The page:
It's now been a week since I stepped foot on the African continent for the first time in my life. I first visited Johannesburg, where my dad and I spent a day on an 'apartheid tour.'

This tour consisted of visiting Shanty Town, one of the poorest communities in South Africa. The living conditions were indeed different. They had to steal electricity through homemade wires connected to the telephone poles. They had only a few porta potties for ten families to share. They had several spickets to obtain fresh water from. There was no heating in the houses, which were made from pieces of painted aluminum.

Such inconvenient circumstances have come from years of oppression towards black people in South Africa. It was incredibly sad to know that these problems still exist and that apartheid only ended so recently.

On the other hand, the people showed very little anger. Despite their living situations, the people of Shanty Town were so kind and welcoming. Everyone we passed smiled and waved, often even saying hello or asking about our wellbeing.

It brought some serious warmth to our hearts to see their sense of community. Everyone was in it together, and no man was left behind. They created jobs and opportunities for one another. They supported each other.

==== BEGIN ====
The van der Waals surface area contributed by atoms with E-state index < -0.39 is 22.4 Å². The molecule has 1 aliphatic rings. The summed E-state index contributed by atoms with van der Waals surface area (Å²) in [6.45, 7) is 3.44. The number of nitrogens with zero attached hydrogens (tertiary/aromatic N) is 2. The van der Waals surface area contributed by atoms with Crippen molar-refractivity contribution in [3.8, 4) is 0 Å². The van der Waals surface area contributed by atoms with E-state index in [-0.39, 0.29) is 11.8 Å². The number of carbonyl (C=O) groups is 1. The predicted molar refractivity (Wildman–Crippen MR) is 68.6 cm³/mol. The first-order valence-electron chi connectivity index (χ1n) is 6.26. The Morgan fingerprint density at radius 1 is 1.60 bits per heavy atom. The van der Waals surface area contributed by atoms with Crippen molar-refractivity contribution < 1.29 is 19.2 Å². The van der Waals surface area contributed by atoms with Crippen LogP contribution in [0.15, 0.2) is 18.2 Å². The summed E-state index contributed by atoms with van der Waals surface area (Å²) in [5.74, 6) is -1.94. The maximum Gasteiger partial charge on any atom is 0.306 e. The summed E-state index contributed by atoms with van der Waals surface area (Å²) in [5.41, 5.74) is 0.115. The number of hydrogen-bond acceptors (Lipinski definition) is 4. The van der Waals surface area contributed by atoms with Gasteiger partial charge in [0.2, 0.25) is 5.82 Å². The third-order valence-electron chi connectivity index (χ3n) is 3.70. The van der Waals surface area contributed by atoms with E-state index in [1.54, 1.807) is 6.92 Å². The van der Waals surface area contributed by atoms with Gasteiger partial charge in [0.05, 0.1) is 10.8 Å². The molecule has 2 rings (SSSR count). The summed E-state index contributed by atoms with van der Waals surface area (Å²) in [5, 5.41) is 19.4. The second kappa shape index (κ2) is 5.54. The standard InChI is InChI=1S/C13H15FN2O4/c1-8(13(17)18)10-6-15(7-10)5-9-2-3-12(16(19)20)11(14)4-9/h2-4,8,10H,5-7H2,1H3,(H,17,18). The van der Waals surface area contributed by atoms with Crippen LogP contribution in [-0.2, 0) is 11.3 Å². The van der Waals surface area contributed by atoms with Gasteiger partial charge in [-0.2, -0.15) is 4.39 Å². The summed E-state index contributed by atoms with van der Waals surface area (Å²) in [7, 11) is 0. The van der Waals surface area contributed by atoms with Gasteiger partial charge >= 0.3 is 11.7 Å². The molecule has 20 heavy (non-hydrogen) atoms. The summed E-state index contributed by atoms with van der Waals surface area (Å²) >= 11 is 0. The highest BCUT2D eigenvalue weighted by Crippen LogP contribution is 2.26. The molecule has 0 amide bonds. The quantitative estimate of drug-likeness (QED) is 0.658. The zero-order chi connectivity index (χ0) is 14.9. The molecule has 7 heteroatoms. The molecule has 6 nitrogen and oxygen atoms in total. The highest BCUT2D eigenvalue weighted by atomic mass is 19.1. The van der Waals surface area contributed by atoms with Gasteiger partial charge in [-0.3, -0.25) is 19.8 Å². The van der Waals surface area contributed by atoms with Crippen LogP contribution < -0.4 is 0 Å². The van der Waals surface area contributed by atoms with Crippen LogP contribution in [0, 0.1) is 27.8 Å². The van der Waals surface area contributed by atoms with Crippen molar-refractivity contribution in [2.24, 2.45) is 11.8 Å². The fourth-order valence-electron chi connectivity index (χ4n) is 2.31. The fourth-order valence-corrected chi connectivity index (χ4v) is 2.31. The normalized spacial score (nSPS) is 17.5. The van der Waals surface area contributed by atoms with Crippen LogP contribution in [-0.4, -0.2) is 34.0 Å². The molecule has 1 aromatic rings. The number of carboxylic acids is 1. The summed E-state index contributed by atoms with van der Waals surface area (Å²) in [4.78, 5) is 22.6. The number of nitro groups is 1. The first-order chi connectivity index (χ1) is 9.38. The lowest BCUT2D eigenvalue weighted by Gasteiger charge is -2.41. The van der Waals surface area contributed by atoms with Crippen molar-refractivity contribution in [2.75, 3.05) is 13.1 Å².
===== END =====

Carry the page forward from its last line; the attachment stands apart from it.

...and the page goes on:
The next part of the day included a tour of Nelson Mandela's old house. We then made a trip to the Apartheid Museum.

Overall, Johannesburg did not disappoint. The city contains a rich history that human beings as a whole can learn a lot from. Johannesburg is a melting pot that still contains a multitude of issues concerning racism and oppression of certain cultures.

After two days in Johannesburg, my family made our way to Madikwe game reserve, where we stayed at Jaci's Lodge.

The safari experience was absolutely incredible. Quite cold (it's winter in Africa right now), but amazing enough to make up for the shivering. We saw all my favorite animals: giraffes galore, elephants, zebras, impalas, lions, hyenas, wildebeests, rhinos, you name it. While my favorite animal will always be the giraffe, I don't think any sighting could beat when two different herds of elephants passed through a watering hole to fuel up on a drink.

Finally on June 1st, I flew to George to start my program with Africa Media in Mossel Bay. On Sunday, we went on an 'elephant walk.'

The safari was certainly cool, but that makes the elephant walk ice cold. We got to walk alongside two male elephants - one was 25, the other 18. They were so cute!! We got to stroke their skin, trunk, and tusks. They had their own little personalities and were so excited to receive treats (fruits and vegetables) at the end of the journey.

My heart couldn't be more full. Africa, you have become my favorite continent. And it sure is going to take a lot to drag me away from you.